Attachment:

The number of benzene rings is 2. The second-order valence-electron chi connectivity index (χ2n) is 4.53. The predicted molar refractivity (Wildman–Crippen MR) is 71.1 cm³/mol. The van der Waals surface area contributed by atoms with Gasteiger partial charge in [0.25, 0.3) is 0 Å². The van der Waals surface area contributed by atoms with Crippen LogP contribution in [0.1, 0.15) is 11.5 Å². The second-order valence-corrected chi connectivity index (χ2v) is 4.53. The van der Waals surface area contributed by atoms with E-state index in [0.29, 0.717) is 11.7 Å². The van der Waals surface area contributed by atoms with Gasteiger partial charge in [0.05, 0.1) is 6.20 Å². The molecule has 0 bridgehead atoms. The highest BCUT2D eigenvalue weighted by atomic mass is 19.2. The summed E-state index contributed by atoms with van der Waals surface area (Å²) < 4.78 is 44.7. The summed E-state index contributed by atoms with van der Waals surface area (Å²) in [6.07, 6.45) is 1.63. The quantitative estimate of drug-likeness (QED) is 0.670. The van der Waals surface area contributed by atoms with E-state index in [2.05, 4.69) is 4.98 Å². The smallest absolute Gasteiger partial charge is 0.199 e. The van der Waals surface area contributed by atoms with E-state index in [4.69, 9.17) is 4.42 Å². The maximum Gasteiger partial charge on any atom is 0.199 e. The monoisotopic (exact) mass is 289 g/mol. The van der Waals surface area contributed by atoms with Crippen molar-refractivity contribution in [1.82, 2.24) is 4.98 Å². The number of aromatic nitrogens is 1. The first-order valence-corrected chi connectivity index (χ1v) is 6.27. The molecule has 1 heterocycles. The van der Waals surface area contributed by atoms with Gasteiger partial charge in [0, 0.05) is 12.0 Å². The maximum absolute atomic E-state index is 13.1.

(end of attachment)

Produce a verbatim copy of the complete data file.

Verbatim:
The number of benzene rings is 2. The second-order valence-electron chi connectivity index (χ2n) is 4.53. The predicted molar refractivity (Wildman–Crippen MR) is 71.1 cm³/mol. The van der Waals surface area contributed by atoms with Gasteiger partial charge in [0.25, 0.3) is 0 Å². The van der Waals surface area contributed by atoms with Crippen LogP contribution in [0.1, 0.15) is 11.5 Å². The second-order valence-corrected chi connectivity index (χ2v) is 4.53. The van der Waals surface area contributed by atoms with E-state index in [0.29, 0.717) is 11.7 Å². The van der Waals surface area contributed by atoms with Gasteiger partial charge in [0.05, 0.1) is 6.20 Å². The molecule has 0 bridgehead atoms. The highest BCUT2D eigenvalue weighted by atomic mass is 19.2. The summed E-state index contributed by atoms with van der Waals surface area (Å²) < 4.78 is 44.7. The summed E-state index contributed by atoms with van der Waals surface area (Å²) in [6.07, 6.45) is 1.63. The quantitative estimate of drug-likeness (QED) is 0.670. The van der Waals surface area contributed by atoms with E-state index in [2.05, 4.69) is 4.98 Å². The smallest absolute Gasteiger partial charge is 0.199 e. The van der Waals surface area contributed by atoms with E-state index in [4.69, 9.17) is 4.42 Å². The maximum Gasteiger partial charge on any atom is 0.199 e. The monoisotopic (exact) mass is 289 g/mol. The van der Waals surface area contributed by atoms with Crippen molar-refractivity contribution in [1.82, 2.24) is 4.98 Å². The number of aromatic nitrogens is 1. The first-order valence-corrected chi connectivity index (χ1v) is 6.27. The molecule has 1 heterocycles. The van der Waals surface area contributed by atoms with Gasteiger partial charge in [0, 0.05) is 12.0 Å². The maximum absolute atomic E-state index is 13.1.